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The Double Comfort Safari Club (No. 1 Ladies' Detective Agency Series #11)

The Double Comfort Safari Club (No. 1 Ladies' Detective Agency Series #11)

3.8 178
by Alexander McCall Smith

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Fans around the world adore the best-selling No. 1 Ladies’ Detective Agency series and its proprietor, Precious Ramotswe, Botswana’s premier lady detective. In this charming series, Mma  Ramotswe—with help from her loyal associate, Grace Makutsi—navigates her cases and



Fans around the world adore the best-selling No. 1 Ladies’ Detective Agency series and its proprietor, Precious Ramotswe, Botswana’s premier lady detective. In this charming series, Mma  Ramotswe—with help from her loyal associate, Grace Makutsi—navigates her cases and her personal life with wisdom, good humor, and the occasional cup of tea.

Readers will agree that this touching and dramatic new installment in Alexander McCall Smith’s beloved and best-selling series is the finest yet. In this story, Precious Ramotswe deals with issues of mistaken identity and great fortune against the beautiful backdrop of Botswana’s remote and striking Okavango Delta.
Mma Ramotswe and Mma Makutsi head to a safari camp to carry out a delicate mission on behalf of a former guest who has left one of the guides a large sum of money. But once they find their man, Precious begins to sense that something is not right. To make matters worse, shortly before their departure Mma Makutsi’s fiancé, Phuti Radiphuti, suffers a debilitating accident, and when his aunt moves in to take care of him, she also pushes Mma Makutsi out of the picture. Could she be trying to break up the relationship? Finally, a local priest and his wife independently approach Mma Ramotswe with concerns of infidelity, creating a rather unusual and tricky situation. Nevertheless, Precious is confident that with a little patience, kindness and good sense things will work out for the best, something that will delight her many fans.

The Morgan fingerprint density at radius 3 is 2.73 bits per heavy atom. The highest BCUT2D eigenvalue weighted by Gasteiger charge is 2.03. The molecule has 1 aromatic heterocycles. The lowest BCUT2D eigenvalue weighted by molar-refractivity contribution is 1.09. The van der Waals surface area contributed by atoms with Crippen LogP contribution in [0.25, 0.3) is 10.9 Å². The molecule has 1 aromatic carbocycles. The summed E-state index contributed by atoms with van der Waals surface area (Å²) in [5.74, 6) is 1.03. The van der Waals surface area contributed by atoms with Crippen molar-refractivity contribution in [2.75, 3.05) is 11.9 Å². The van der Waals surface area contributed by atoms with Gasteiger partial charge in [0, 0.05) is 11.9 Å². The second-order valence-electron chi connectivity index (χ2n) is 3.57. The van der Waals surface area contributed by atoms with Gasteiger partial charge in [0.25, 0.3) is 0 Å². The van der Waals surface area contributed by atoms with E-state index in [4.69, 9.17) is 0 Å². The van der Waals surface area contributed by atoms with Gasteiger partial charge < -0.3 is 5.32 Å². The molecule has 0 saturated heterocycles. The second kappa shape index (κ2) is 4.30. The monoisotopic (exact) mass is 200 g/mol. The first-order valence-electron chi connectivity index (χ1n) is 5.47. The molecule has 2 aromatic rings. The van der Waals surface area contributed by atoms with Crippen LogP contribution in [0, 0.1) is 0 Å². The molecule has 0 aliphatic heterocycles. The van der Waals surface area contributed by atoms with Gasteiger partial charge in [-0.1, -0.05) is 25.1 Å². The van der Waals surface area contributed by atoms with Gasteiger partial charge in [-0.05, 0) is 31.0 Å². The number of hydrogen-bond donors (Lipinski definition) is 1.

Editorial Reviews

Publishers Weekly
As in 2009’s Tea Time for the Traditionally Built, the previous entry in this beguiling, bestselling series, a personal crisis for one of the leads, rather than a mystery, drives the plot of Smith’s superb 12th novel set in Botswana featuring his infinitely understanding sleuth, Precious Ramotswe. When a delivery truck backs into Phuti Radiphuti, the fiancé of Mma Ramotswe’s prickly and insecure assistant, Grace Makutsi, and crushes his leg against a wall, Phuti’s rude aunt won’t allow Grace to visit her beloved in the hospital. Meanwhile, the No. 1 Ladies’ Detective Agency tries to help the executor of an American woman, who wished to leave some money to a kind tour guide, but couldn’t recall the guide’s name. The resolution to the problem of another client, who was cheated out of his home by a gold-digger, might strike some as unduly fortuitous, but it makes sense within the framework of these books, which are more about humanity than logic. (Apr.)